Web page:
Background: Recent articles have introduced the novel concept of chemical lipolysis through local injections. Phosphatidylcholine is the active drug in the commercial preparation used for this purpose, but some studies have suggested that sodium deoxycholate, an excipient of the preparation, could be the real active substance.
Aim: We decided to investigate whether phosphatidylcholine and sodium deoxycholate have any clinical efficacy in chemical lipolysis and their respective roles. We also studied the safety and side effects of the treatments.
Materials and methods: Thirty-seven consecutive female patients were studied for the treatment of localized fat in gynoid lipodystrophy. Each patient received injections of a phosphatidylcholine/sodium deoxycholate preparation on one side and sodium deoxycholate on the contralateral side, each single patient being herself the control. Four treatments were carried out every 8 weeks in a double-blind, randomized fashion. Metric circumferential evaluations and photographic and ultrasonographic measurements throughout the study allowed for final judgment. A statistical evaluation concluded our study.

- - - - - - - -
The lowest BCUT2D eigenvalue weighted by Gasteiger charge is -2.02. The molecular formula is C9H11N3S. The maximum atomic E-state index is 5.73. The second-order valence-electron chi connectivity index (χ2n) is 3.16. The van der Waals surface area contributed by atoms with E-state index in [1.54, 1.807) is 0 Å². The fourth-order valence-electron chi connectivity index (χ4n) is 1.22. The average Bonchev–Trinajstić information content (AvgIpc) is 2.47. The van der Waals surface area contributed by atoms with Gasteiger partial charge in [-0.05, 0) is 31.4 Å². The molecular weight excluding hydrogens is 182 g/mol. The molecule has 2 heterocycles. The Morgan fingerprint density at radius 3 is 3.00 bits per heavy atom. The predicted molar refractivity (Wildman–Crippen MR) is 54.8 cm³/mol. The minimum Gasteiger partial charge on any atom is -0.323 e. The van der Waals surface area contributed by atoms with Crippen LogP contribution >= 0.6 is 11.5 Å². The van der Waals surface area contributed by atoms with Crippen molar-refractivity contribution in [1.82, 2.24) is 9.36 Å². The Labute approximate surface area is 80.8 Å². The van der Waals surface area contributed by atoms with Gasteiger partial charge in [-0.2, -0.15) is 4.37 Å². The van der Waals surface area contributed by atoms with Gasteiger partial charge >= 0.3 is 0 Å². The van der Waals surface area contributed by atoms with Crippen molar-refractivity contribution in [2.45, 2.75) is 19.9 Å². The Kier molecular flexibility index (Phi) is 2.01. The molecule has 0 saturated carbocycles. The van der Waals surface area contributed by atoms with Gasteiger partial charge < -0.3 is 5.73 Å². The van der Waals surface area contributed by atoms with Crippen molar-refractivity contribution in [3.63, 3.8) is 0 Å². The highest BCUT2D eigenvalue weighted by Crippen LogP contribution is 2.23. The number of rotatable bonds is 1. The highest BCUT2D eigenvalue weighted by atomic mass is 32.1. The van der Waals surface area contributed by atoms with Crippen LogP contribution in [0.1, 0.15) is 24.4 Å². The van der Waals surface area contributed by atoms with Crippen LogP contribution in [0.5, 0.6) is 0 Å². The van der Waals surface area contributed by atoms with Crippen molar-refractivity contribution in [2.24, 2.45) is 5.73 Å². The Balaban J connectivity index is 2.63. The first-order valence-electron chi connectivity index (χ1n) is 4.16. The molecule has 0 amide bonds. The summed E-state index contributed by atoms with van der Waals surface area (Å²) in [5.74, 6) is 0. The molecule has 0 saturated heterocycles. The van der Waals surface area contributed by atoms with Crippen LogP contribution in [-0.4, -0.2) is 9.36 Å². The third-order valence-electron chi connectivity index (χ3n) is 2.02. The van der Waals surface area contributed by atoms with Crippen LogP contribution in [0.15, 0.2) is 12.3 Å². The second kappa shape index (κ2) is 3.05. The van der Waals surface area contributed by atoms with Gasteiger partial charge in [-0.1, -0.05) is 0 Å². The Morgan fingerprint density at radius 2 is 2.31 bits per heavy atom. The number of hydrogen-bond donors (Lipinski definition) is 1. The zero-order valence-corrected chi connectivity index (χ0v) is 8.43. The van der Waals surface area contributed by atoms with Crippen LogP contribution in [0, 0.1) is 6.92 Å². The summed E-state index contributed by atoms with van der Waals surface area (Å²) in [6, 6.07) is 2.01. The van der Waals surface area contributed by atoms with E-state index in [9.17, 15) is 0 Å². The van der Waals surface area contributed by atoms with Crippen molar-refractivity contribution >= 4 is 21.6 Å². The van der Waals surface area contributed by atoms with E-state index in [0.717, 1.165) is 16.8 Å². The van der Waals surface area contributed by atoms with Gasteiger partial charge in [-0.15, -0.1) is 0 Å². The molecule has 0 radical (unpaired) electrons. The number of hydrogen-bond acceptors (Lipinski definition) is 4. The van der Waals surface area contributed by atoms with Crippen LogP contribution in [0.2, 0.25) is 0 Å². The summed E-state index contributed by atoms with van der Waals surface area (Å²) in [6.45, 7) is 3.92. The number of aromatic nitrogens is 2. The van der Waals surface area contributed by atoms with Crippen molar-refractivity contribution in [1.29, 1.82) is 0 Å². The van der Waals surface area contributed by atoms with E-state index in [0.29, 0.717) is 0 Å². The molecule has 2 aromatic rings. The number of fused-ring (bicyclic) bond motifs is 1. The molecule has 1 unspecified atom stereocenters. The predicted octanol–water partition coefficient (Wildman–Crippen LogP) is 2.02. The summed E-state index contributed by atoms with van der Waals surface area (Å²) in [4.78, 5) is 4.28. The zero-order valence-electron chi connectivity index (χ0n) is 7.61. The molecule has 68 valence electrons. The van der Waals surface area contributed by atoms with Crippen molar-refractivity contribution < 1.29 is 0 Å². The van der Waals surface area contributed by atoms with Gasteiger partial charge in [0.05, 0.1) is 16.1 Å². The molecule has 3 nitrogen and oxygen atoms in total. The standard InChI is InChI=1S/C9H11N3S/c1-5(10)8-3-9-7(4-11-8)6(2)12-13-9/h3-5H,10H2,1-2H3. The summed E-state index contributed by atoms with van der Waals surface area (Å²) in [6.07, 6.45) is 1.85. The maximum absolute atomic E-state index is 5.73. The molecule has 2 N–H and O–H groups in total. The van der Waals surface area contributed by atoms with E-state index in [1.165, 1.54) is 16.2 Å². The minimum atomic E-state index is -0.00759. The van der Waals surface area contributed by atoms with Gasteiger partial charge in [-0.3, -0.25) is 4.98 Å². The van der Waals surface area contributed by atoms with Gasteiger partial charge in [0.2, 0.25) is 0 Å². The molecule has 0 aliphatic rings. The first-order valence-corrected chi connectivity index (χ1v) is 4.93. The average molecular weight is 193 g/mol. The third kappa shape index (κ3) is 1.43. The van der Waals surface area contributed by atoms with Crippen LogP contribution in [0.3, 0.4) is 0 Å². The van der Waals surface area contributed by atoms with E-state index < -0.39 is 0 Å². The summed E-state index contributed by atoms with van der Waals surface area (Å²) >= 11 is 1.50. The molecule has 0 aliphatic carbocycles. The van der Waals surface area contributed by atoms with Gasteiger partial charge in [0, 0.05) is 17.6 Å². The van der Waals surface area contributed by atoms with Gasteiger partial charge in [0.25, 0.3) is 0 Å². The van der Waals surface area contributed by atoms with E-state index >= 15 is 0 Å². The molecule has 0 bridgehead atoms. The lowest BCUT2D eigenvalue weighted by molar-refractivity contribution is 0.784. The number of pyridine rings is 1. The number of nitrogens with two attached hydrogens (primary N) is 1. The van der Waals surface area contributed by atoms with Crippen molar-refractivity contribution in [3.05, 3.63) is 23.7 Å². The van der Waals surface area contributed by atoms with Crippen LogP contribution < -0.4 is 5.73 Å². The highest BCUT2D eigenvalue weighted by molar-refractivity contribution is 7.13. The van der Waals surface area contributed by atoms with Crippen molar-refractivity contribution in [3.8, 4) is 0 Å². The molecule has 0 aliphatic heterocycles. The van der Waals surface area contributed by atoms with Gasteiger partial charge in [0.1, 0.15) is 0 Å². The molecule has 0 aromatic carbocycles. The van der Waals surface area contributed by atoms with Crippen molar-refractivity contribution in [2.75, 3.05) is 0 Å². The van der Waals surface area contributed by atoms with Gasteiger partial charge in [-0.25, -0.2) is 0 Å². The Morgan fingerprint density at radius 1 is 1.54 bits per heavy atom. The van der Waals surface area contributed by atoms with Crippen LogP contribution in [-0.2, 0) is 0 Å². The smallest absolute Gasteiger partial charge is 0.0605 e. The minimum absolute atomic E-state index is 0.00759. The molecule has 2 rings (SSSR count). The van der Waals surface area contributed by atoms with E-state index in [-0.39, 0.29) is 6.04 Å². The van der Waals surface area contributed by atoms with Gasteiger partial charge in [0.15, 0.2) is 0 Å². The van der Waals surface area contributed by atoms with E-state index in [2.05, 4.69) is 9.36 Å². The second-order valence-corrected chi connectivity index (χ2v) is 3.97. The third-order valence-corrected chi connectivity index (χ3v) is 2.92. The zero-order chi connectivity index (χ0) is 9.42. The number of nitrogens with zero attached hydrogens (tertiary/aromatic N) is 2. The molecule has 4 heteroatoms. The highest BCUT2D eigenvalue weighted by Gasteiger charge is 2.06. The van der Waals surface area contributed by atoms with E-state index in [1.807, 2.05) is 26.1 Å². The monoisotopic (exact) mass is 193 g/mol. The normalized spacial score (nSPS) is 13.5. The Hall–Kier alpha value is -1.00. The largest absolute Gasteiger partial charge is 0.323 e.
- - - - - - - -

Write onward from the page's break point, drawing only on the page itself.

Results: An overall reduction of local fat was obtained in 91.9% of the patients without statistically significant differences between the treated sides. Reduction values on the phosphatidylcholine/sodium deoxycholate-treated sides are in the order of 6.46% metrically and 36.87% ultrasonographically, whereas on the deoxycholate-treated sides they are in the order of 6.77% metrically and 36.06% ultrasonographically. Both treatments, at the dose used in the study, proved safe in the short term. The most common side effects were local and few, but were more pronounced on the deoxycholate-treated sides. No laboratory test was carried out.
Conclusion: Both treatments have shown moderate and equivalent efficacy in treating localized fat, with sodium deoxycholate having a slower postoperative resolution, suggesting that sodium deoxycholate could be sufficient by itself to determine fat cell destruction and that phosphatidylcholine could be useful for obtaining a later emulsification of the fat.